Baseball Tonight discussion, Part III

Friday, November 20, 2009

Last week, the Sport Management Club at Syracuse University hosted two of ESPN's Senior Baseball writers, Tim Kurkjian and Jayson Stark, for a discussion on Major League Baseball. This is Part III of the discussion.

Q: How has Scott Boras affected the game with his trend of pitting teams against each other to drive player salaries up?

TK: I’ll let Jayson answer this because Boras hates Jayson.

JS: Well, I’m not Scott Boras’s favorite person. I once wrote that one of Boras’s clients was less likely to get a job than another player because Boras was his agent and some teams did not want to deal with him. He sought me out in the press box the next day and demanded I print a retraction because he said there was no evidence that the agent will prevent a player from signing with a team. But the fact is that there are some General Manager’s and teams that won’t deal with him. Now, he tries to work around the people that won’t deal with him. He’ll try to find someone else in the front office or deal directly with the owner to try and get a deal for his player. The major issue with him I think is what is more important; making the player happy or getting him the most money? I know guys who go for the big contracts and are just miserable with where they end up and cannot wait to get out of there. The perfect example this year is Matt Holliday. Holliday loved it St. Louis, the fans embraced him, he did well, but they probably aren’t going to be able to give him the best deal. Now shouldn’t Holliday be able to go to Boras and say, “I don’t need to have the most money, I just want to stay here where I’m comfortable.”

Q: What do you think about the trend of General Managers and other top executives moving from being former players to being college-educated businessmen?

TK: There was a time 20 years ago where 70% of the GMs played in the Majors. Now, 3 of the 30 played. That is where the sport is going. Guys like Theo Epstein is extremely smart figuring out all the statistics and information like that, but his biggest strength is surrounding himself with baseball people. Too many GMs like that think they can evaluate talent the way someone who played can. There was one story about how a GM came to a manager and said, “All of our charts and say that this player can play centerfield, so we want you to put him there.” The manager told him that the player could not play centerfield. The GM trusted his research and told him to try him out there. So the player went out there for a week and was horrible. So after a week, the GM went to the manager and told him he was right and asked, “How did you know that?” It’s because managers like that have played and understand what it takes to play. I don’t have a problem with the trend as long as the new GMs understand that they can’t evaluate talent like a baseball person can.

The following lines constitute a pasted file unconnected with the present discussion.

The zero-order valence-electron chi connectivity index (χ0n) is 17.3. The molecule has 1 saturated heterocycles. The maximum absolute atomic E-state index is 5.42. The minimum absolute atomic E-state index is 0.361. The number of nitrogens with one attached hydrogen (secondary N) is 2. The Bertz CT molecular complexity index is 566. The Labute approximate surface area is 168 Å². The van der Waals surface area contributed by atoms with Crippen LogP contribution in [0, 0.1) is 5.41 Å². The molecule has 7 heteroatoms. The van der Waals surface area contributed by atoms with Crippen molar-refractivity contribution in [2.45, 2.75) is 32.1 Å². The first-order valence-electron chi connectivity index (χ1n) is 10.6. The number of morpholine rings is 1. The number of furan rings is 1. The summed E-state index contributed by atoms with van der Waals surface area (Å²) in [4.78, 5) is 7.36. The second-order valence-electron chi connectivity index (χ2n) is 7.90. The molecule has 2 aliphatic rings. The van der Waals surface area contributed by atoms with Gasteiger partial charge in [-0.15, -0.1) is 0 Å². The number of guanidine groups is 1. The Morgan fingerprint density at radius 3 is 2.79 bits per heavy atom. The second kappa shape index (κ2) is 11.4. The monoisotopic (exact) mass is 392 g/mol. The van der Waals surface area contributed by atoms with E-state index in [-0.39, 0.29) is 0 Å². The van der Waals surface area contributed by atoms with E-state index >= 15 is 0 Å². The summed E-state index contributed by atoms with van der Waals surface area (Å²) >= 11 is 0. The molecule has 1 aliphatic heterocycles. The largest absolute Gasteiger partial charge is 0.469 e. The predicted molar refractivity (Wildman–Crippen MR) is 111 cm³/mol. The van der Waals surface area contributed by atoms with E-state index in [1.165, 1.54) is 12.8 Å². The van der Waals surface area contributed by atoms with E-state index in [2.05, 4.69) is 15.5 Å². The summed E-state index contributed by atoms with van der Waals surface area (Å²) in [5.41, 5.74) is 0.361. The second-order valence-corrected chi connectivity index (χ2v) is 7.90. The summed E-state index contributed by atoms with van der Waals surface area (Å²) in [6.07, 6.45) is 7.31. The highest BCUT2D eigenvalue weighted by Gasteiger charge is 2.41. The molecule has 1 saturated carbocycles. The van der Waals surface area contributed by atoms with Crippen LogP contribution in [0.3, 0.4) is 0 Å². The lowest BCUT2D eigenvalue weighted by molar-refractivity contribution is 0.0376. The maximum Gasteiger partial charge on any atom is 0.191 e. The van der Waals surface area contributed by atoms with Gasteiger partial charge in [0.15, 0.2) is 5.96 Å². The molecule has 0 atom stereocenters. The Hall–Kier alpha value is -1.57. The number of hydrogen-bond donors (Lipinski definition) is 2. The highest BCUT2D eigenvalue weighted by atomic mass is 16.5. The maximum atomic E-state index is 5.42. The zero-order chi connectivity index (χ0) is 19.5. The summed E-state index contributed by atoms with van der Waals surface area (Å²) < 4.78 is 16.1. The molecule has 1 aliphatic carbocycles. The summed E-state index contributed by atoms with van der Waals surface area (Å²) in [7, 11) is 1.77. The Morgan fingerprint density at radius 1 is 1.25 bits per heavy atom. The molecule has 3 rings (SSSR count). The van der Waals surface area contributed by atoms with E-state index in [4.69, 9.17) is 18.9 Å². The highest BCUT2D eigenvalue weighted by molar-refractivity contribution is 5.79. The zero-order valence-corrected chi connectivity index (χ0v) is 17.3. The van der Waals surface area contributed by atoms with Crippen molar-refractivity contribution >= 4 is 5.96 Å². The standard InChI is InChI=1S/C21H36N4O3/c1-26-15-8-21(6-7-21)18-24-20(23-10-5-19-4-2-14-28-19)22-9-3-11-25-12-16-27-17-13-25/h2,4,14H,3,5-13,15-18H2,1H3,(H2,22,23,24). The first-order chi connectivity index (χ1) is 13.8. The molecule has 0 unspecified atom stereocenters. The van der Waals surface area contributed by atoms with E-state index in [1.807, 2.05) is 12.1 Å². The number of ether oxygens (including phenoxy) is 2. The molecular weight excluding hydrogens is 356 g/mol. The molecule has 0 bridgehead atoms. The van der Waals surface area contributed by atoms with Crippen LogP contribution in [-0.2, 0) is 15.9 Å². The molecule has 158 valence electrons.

Q: How has technology like Twitter helped or hurt the way you cover baseball games?

At this point, Tim’s daughter Kelly, a freshman at Syracuse who was sitting in the audience raised her hand and said:

Let me just say that my dad knows absolutely nothing about technology.

TK: Well, I guess this isn’t a question for me to answer, go ahead Jayson.

JS: I love Twitter. At one point it was a little bit of an issue at ESPN because they were concerned about what were putting on there because they wanted to make sure it drove people to and not Twitter. I backed off until they decided what to do, and now there’s a Twitter module on our ESPN MLB page for all the Tweets we do. But it’s an amazing interactive media. I’m sitting in the press box and all the sports writers are tweeting about the game, and we’re all sitting right next to each other providing information. It’s a great place to put tidbits and information that may not fit anywhere else, too. And when I’m not physically there, using it helps me feel like I am there.

Q: With a lot of glaring mistakes by the umpires in the postseason this year, do you think instant replay will be expanded?

JS: I wish they would. I was the guy, who a week after they instituted replay, called for them to expand it. At the General Manager’s meetings, they made no formal recommendation about instant replay. And Bud Selig is dead set against the further expansion of it, so as long as he is in charge, I don’t see it happening, whether it is a challenge system or a fifth umpire.


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